CENTR and its members are committed to an open, reliable and robust internet infrastructure embedded in a sound and balanced internet ecosystem.
CENTR strives to be the voice of the domain name system (DNS) community at EU-level, the centre of intelligence and a reliable partner on all things related to the DNS.
In order for Europe to benefit from and thrive on the internet’s power to connect people, facilitate the exchange of goods and services and enable innovation, CENTR and its membership contribute to the following policy objectives:
Sustain the diversity of the DNS community
The internet ecosystem consists of many actors, big and small, which are represented in different layers of the internet. Joint effort and successful cooperation require that stakeholders understand and respect each others’ function, role and limitations.
ccTLD registries operate the underlying infrastructure and processes that help “navigate” the internet. ccTLD registries do not store or enhance content online.
Vague definitions, an unclear scope or burdensome requirements bear the risk of overreach, collateral damage, or unwanted market consolidation. In some cases, they can infringe on fundamental rights of both users and businesses.
Maintain a level-playing field among all the actors in the DNS
All registries need to respect the technical rules and requirements of the DNS, but regarding its management each ccTLD remains responsible for setting its own rules under local regulatory framework. Bearing in mind that internet is a global resource, it is also crucial that European policy or standardisation efforts do not duplicate or contradict efforts at international level.
The natural variety in approaches to address online risks and challenges, derived from a local perspective, is an opportunity for DNS actors to benefit from mutual exchange and information sharing on an ongoing basis.
Encourage policy-makers to adhere to the principles of subsidiarity and proportionality
ccTLD registries are strongly rooted in and guided by their local internet community, including government. Shifting regulation to a level that does not take into account these local links threatens to break these ties. Most ccTLD registries have successfully managed and operated their TLD for decades, thanks to their constant efforts to keep their systems and networks secure and reliable, and their policies and actions transparent.
Which EU policies are important for ccTLDs?
ccTLD registry operators are mainly governed by national law. Yet, a number of EU policies impact their daily operations, in particular cybersecurity, data protection and privacy, and consumer protection. Other (non)legislative and standardisation initiatives, both at European and international levels, also play a role.
The DNS associates various types of information (records) with a domain name. They are needed to translate domain names into IP addresses. When someone types a URL into the browser, this “query” is matched against and “answered” using the zone file, a subset of DNS database, which holds the domain names and their associated name server information. The more easily memorisable domain name is then translated into a numerical IP address. A DNS database therefore holds a lot of technical data, however, also some personal data, which is needed to identify the holder of the domain and determine its availability for registration (i.e. WHOIS, a directory service maintained by the registry).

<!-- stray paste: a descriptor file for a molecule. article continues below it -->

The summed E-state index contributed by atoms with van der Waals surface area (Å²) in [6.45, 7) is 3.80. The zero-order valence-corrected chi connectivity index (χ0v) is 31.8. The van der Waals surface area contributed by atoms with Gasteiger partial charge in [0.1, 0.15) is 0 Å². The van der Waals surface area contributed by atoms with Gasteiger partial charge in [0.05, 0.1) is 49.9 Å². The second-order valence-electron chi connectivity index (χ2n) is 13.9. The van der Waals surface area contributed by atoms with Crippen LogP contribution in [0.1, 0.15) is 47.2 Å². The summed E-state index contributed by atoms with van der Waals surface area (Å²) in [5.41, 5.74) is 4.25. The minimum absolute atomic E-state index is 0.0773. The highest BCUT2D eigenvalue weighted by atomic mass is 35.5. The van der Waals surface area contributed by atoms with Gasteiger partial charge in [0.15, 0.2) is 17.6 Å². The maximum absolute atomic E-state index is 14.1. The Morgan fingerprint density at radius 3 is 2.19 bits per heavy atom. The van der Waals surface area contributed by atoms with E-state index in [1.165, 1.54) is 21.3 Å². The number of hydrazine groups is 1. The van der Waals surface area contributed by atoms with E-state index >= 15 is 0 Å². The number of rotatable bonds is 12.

The security of networks and information systems is at the core of every registry and essential to the functioning of the domain name system. The commitment of CENTR members to a resilient, stable and secure internet is the key of their success. As a major building block of the internet’s infrastructure, ccTLD registries are a trust partner to all other actors in the internet ecosystem. CENTR members share information on security risks and good practices to solve or avoid incidents. Registries collaborate closely with their national CERT, some of them being part of or hosting the CERT.
A ccTLD registry administers and operates the registration of internet domain names under a specific top-level domain. As a technical operator, a registry does not host the content available on a website that operates under a specific domain, nor can be held liable for content that is beyond its control.
Blocking access to content at ISP-level is often seen as an effective, low-cost means, yet its technical, indiscriminate impact on the underlying DNS and the access to services it provides are often underestimated (read more in CENTR paper on domain blocking).
Caution is needed when dealing with illegal content on DNS level, as far-reaching actions may risk or endanger the integrity and technical stability of the DNS. In addition, any approach to dealing with illegal content should be respectful of fundamental rights and due process. More information on ccTLDs and their technical role in relation to content online can be found in CENTR paper on Domain name registries and online content.
In principle, any domain name is available for registration unless it contradicts national law. Registered trademarks are also protected online, i.e. also in the domain name sphere. Therefore, even where a trademark owner has not registered a related domain, the trademark is still protected. Trademark infringements are normally settled using alternative dispute resolution (ADR) mechanisms.